Featured Research

from universities, journals, and other organizations

Studying the evolution of life's building blocks

Date:
February 20, 2012
Source:
Michigan State University
Summary:
Studying the origin of life at its building blocks offers a unique perspective on evolution, says a researcher.

Robert Root-Bernstein, physiology professor.
Credit: Photo by G.L. Kohuth

Studying the origin of life at its building blocks offers a unique perspective on evolution, says a researcher at Michigan State University.

Robert Root-Bernstein, MSU physiology professor, will answer the question of why a physiologist studies the origin of life at the annual meeting of the American Association for the Advancement of Science Feb. 16-20 in Vancouver, British Columbia.

Paleontologists study ancient life and reason that each species is a modification of the previous generation. Geneticists embrace this theory and trace the lineage of genes. Root-Bernstein wondered if there could be another level of paleontology embedded in the molecules that reflect evolution from the earliest stages of life and found in prebiotic chemistry, the study of chemical reactions that may have sparked the beginnings of life.

"By studying modules built from very simple chemicals, I'm hoping that it will lead to an understanding of a molecular paleontology in modern systems," he said. "Whether it's a human or a bacterium, we're all made from the same basic modules that have more than likely been around since the beginning of time."

For example, one aspect of Root-Bernstein's research is studying the small glucose binding sequences that occur in all protein and peptides like insulin. Focusing on these basic building blocks could provide new insights into diseases such as diabetes.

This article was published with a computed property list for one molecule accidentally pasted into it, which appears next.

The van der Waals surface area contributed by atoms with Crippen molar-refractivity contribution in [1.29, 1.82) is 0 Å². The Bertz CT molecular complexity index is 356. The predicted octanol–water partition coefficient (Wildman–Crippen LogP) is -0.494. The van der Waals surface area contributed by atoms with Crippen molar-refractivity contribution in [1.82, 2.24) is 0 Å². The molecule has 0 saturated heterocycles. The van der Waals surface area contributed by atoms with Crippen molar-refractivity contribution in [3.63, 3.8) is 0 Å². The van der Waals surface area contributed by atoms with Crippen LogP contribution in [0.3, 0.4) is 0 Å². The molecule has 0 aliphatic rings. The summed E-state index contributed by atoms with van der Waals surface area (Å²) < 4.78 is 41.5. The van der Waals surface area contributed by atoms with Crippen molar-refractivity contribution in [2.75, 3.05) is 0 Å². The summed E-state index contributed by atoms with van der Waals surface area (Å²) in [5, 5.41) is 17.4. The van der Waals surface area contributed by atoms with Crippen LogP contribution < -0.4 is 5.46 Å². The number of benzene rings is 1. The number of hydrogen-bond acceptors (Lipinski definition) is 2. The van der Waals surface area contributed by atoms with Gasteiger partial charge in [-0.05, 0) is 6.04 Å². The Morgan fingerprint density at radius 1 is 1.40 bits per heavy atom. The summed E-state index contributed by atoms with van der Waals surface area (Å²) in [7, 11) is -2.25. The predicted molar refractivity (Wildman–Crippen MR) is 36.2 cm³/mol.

Having the characteristic of taking a nontraditional view has helped further Root-Bernstein's research.

"Albert Szent-Gyorgyi, the physiologist who discovered vitamin C, once defined discovery as seeing what everyone else sees and thinking what no one else thinks," he said. "I often find that phenomena that are obvious to other people are not obvious to me."

Root-Bernstein's ability to seek the common chemical building blocks between bacteria and humans formally known as molecular complementarity, is a distinctive view. This shared set of modules could be the basis for the evolution of the chemicals systems on which life is based, he added. It could, in fact, be the essential agent controlling evolution at every level.

"I study molecular complementarity mainly because I'm a pattern seeker, even when I was an undergraduate," Root-Bernstein said. "I hope to help answer how life evolved to take advantage of molecular complementarity so that the two concepts are virtually synonymous."


Story Source:

The above story is based on materials provided by Michigan State University. Note: Materials may be edited for content and length.


Cite This Page:

Michigan State University. "Studying the evolution of life's building blocks." ScienceDaily. ScienceDaily, 20 February 2012. <www.sciencedaily.com/releases/2012/02/120220090844.htm>.